Using neurofeedback from motor cortex to reduce tremor in essential tremor


Elusive to a cause, Essential Tremor (ET) has been classified as the most common adult movement disorder. Current research suggests that ET may be centrally driven and stem from an oscillating neural network involving motor cortex and subcortical regions. ET is typically treated through costly, invasive methods to disrupt this oscillating network by targeting subcortical regions within the brain. Another, non-invasive, method which may disrupt this same network is neurofeedback (NF). Using real-time representation of activity in the brain, NF is a technique which encourages the user to self-manipulate their own brain activity. However, many people have difficulty controlling the NF signal. Current research lacks a determinant of who can and cannot use NF successfully. To that end, the purpose of this study is to determine whether individuals diagnosed with ET are capable of manipulating power of the theta and beta (4:8hz, and 12-15hz) frequency bands using NF. Participants were given audio feedback, through headphones, to train them to enhance and suppress a theta/beta ratio, in separate sessions, using EEG recorded over motor cortex. During each session participants underwent, eight, three-minute blocks of NF. Tremor was recorded pre and post training using accelerometers. Similar to previous work using other patient populations and healthy controls, there were individual differences in the ET patients who were able to control the NF signal. Exploring these individual differences provides a basis of knowledge for future NF studies to explore the impact of using longer training protocols to reduce tremor in patients with ET.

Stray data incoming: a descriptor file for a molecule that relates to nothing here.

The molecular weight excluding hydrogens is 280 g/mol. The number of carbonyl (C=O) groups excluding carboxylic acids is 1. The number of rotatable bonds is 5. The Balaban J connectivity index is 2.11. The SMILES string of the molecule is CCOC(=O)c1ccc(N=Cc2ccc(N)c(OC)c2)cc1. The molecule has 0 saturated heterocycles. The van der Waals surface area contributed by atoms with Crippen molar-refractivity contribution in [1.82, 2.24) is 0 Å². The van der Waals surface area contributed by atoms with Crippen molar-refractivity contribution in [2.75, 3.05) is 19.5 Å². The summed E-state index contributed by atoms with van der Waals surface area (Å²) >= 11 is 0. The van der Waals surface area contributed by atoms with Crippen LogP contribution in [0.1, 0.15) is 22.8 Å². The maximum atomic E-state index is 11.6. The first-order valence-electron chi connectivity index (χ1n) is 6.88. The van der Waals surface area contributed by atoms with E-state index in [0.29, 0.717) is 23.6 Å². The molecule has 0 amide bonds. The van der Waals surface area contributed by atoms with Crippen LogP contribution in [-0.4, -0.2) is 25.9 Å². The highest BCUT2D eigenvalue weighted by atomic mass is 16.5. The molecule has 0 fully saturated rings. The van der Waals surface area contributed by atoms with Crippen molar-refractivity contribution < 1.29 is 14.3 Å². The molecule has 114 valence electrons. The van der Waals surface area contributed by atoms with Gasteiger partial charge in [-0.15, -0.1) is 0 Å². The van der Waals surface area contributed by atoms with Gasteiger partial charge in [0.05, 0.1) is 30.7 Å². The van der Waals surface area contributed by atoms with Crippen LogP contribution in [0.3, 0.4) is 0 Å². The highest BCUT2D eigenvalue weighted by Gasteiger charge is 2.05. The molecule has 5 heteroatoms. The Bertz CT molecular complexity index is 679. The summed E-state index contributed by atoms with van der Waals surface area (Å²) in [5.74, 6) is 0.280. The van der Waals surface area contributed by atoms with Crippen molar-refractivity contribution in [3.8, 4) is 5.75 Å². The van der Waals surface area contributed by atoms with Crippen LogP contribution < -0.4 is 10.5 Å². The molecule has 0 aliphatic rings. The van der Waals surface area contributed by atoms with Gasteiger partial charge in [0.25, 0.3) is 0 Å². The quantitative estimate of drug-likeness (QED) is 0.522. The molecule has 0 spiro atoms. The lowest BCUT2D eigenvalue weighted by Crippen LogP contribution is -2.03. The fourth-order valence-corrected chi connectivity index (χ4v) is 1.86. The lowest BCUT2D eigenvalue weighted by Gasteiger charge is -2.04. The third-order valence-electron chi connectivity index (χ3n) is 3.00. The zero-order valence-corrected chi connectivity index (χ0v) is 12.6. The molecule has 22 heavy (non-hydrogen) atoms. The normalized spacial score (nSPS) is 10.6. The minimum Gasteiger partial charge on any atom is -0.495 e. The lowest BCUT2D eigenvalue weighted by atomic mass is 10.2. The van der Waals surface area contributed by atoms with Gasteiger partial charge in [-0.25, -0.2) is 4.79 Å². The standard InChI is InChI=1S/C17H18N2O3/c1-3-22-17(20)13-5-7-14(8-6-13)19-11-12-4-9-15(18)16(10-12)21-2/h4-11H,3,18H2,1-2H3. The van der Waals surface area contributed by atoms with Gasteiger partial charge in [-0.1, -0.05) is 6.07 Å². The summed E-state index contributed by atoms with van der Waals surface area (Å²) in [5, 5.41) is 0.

Acknowledgments: Nova Scotia Health Research Foundation